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Divorce in Maryland

If you live the state of Maryland and are facing a divorce, you should speak with an experienced divorce attorney who handles cases in your particular area.  If you are in Rockville, Gaithersburg, Bethesda, Kensington, Olney, or any of the surrounding areas, you want to talk with an attorney who regularly represents parties in divorce cases in Montgomery County, Maryland.  

How to Get a Divorce in Maryland

One of the questions frequently asked in initial consultations is what are the grounds for divorce in Maryland.  In a Maryland divorce case, it is possible to file for either a no-fault divorce case or a fault-based divorce case.  It should be noted that in the District of Columbia, the legislature has done away with fault-based divorce, but that option is still available in Maryland.  However, it is far more common for parties to file for a no-fault divorce these days.

How to Obtain a No-fault Divorce in Maryland

In Maryland, there is means by which a couple can obtain a no-fault divorce.  This requires, pursuant to the Family Law Article of the Maryland Code, the parties must live apart for one year prior to filing for a divorce.  The parties must actually live in separate residences and not engage in sexual conduct with each other or otherwise act like a married couple for that entire year.  If you do engage in marital relations with your spouse during that one year, the timer will reset to day one, and you must wait another full year to file.  It is important to note, that, while you may have to wait a year to file for divorce, it may be necessary to file for child custody and/or child support much sooner and then file for divorce once you are eligible.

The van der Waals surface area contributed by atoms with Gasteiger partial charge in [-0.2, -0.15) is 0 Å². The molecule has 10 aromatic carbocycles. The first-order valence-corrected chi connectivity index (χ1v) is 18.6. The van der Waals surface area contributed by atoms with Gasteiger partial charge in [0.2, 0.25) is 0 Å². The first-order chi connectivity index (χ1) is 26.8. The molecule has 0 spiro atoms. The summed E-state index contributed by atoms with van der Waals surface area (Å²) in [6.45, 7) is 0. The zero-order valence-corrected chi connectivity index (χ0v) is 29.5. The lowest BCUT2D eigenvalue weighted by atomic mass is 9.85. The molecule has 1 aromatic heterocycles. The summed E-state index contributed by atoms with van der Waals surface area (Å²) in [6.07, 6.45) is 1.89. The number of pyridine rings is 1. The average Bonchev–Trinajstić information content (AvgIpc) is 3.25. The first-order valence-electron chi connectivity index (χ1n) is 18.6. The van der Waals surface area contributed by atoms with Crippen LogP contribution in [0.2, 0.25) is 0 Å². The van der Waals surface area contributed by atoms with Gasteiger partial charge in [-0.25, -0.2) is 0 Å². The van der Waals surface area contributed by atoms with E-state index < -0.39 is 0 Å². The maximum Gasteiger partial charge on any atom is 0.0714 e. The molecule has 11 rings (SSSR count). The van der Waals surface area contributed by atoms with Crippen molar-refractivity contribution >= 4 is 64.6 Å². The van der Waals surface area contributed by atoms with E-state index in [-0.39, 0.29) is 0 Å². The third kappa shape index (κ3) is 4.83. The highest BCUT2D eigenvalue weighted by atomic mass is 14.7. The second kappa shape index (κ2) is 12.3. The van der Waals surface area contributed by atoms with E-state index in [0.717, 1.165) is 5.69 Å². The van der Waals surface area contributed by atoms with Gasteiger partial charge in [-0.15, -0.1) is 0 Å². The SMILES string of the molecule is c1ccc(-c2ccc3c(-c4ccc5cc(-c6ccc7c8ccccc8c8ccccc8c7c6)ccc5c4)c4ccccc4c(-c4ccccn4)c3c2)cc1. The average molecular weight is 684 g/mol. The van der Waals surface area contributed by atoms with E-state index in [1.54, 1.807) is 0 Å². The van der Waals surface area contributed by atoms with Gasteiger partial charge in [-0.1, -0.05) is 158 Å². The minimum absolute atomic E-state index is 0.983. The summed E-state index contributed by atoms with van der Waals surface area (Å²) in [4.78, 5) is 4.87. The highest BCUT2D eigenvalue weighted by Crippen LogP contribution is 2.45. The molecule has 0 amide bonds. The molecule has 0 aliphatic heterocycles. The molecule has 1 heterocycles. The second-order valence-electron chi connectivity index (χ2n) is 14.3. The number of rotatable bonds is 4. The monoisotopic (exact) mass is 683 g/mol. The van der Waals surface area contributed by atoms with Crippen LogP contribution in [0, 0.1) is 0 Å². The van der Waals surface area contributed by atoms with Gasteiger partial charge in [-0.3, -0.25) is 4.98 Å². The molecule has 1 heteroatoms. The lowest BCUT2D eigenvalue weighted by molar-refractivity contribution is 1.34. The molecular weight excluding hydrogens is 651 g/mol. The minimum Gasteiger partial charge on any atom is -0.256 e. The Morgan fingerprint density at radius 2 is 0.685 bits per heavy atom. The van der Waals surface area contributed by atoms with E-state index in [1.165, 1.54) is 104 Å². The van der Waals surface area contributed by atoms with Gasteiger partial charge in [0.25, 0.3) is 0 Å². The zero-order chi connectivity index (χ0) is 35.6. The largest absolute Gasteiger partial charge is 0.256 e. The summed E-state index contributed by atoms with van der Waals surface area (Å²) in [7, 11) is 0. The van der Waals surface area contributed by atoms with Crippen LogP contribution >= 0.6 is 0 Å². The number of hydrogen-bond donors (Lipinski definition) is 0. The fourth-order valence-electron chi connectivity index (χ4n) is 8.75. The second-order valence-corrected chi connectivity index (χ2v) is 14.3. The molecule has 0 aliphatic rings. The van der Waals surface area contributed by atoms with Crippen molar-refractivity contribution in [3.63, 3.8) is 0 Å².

What is Fault-Based Divorce?

In Maryland, you can file a divorce based upon what are known as fault grounds.  You would file it, generally speaking, in the county in which you live.  For example, if you wanted a divorce and lived in Bethesda or Rockville, you would file for divorce in Montgomery County.  

Fault grounds are based upon the common law reasons one was allowed to file for divorce.  Some of these include the following:

•    Adultery
•    Criminal Conviction
•    Cruelty
•    Actual Desertion
•    Constructive Desertion

However, it should be noted that these fault grounds have definitions and requirements that have been shaped by both common law (case decisions) and by statutes created by the legislature and passed into law by the governor.

In the case of criminal conviction as a grounds for divorce in Maryland, your spouse must have been convicted of a felony or a misdemeanor and has been sent to prison for a period of at least three years.  There is also a requirement that your spouse must have served at least one year of that sentence before you file for divorce.  It should be noted that in most divorce cases, even if there is sufficient fault grounds to file divorce on that basis, it is likely preferable to file on no-fault grounds.  The reasons for this is because it is becoming a national preference of divorce courts to handle cases on a no-fault basis.

If you need assistance with a divorce case or any other family law matter in the District of Columbia or Maryland, please contact the Law Offices of Daniel A. Gross for a consultation.